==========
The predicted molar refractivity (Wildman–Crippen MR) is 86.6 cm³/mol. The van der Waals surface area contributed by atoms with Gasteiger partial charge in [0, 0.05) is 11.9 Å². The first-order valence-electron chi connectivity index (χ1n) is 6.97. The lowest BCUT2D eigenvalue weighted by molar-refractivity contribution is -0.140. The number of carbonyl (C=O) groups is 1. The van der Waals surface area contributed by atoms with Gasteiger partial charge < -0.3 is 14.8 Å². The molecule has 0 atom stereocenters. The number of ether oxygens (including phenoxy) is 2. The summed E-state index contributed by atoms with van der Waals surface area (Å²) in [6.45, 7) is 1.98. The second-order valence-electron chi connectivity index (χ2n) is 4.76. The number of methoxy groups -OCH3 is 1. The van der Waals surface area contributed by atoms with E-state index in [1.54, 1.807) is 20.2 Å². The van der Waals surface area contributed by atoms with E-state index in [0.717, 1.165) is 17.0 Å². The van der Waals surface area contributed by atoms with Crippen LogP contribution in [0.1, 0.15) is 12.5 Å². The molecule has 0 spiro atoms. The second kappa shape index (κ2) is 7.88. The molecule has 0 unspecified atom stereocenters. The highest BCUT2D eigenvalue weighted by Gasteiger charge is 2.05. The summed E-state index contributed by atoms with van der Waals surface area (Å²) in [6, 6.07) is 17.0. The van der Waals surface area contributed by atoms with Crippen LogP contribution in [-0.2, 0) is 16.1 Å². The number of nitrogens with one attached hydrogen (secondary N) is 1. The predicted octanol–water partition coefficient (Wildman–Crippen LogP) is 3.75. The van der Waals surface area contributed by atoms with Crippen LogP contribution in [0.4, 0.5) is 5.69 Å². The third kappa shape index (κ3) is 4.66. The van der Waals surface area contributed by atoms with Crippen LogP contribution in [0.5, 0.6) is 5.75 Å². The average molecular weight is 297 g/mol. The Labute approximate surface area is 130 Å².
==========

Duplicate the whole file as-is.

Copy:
The predicted molar refractivity (Wildman–Crippen MR) is 86.6 cm³/mol. The van der Waals surface area contributed by atoms with Gasteiger partial charge in [0, 0.05) is 11.9 Å². The first-order valence-electron chi connectivity index (χ1n) is 6.97. The lowest BCUT2D eigenvalue weighted by molar-refractivity contribution is -0.140. The number of carbonyl (C=O) groups is 1. The van der Waals surface area contributed by atoms with Gasteiger partial charge < -0.3 is 14.8 Å². The molecule has 0 atom stereocenters. The number of ether oxygens (including phenoxy) is 2. The summed E-state index contributed by atoms with van der Waals surface area (Å²) in [6.45, 7) is 1.98. The second-order valence-electron chi connectivity index (χ2n) is 4.76. The number of methoxy groups -OCH3 is 1. The van der Waals surface area contributed by atoms with E-state index in [1.54, 1.807) is 20.2 Å². The van der Waals surface area contributed by atoms with E-state index in [0.717, 1.165) is 17.0 Å². The van der Waals surface area contributed by atoms with Crippen LogP contribution in [0.1, 0.15) is 12.5 Å². The molecule has 0 spiro atoms. The second kappa shape index (κ2) is 7.88. The molecule has 0 unspecified atom stereocenters. The highest BCUT2D eigenvalue weighted by Gasteiger charge is 2.05. The summed E-state index contributed by atoms with van der Waals surface area (Å²) in [6, 6.07) is 17.0. The van der Waals surface area contributed by atoms with Crippen LogP contribution in [-0.2, 0) is 16.1 Å². The number of nitrogens with one attached hydrogen (secondary N) is 1. The predicted octanol–water partition coefficient (Wildman–Crippen LogP) is 3.75. The van der Waals surface area contributed by atoms with Crippen LogP contribution in [0.4, 0.5) is 5.69 Å². The third kappa shape index (κ3) is 4.66. The van der Waals surface area contributed by atoms with Crippen LogP contribution in [0.5, 0.6) is 5.75 Å². The average molecular weight is 297 g/mol. The Labute approximate surface area is 130 Å².